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Patients with Asian ancestry are being advised to take a genetic blood test before starting to use medicines containing the active ingredient carbamazepine.
The FDA has announced that the manufacturers of drugs containing the ingredient have agreed to alter the labels on the medicines.
The test has been designed to identify whether such patients are at a significantly increased risk of developing rare but serious skin reactions.
These include toxic epidermal necrolysis and Stevens-Johnson syndrome, which is characterised by multiple skin lesions, blisters, fever and itching.
The risk of these reactions is estimated to be about one to six per 10,000 new users of the drug in countries with mainly Caucasian populations.
However, the risk is estimated to be about 10 times higher in some Asian countries.
Janet Woodcock, the FDA’s deputy commissioner for scientific and medical programmes, said: “When being considered for treatment with carbamazepine, genetically high-risk patients can be given a test that will help their healthcare providers make personalised drug treatment decisions and help avoid potentially serious skin reactions.”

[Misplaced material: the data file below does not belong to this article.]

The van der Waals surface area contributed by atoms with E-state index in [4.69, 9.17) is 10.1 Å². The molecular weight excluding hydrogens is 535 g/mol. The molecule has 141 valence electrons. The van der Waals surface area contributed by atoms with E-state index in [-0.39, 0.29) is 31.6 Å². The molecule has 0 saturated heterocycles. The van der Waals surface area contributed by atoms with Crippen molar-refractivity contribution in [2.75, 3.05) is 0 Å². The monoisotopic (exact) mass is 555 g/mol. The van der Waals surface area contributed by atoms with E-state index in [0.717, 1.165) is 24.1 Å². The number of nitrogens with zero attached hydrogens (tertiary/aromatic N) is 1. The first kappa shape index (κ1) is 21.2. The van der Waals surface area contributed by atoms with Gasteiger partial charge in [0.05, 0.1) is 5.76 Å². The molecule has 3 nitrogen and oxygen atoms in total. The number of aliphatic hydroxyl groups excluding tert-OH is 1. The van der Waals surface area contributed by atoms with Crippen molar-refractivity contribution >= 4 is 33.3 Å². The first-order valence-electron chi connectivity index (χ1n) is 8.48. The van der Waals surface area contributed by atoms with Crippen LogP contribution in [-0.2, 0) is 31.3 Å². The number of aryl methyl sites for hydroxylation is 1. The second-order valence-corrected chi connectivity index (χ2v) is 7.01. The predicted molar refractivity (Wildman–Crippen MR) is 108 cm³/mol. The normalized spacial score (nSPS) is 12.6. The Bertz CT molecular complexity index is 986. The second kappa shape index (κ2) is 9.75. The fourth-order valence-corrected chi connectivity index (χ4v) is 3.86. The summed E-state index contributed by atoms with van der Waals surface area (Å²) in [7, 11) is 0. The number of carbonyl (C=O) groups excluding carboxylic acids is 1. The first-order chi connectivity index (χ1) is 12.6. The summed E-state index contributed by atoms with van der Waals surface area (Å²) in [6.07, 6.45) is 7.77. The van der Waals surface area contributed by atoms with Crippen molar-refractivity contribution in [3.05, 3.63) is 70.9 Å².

Carbamazepine is used to treat epilepsy, bipolar disorder and neuropathic pain, and is sold under the brand names Carbatrol, Equetro and Tegretol, although generic versions of the drug are also available.
Carbatrol is manufactured by Shire, Equetro by Validus and Tegretol iby Novartis.
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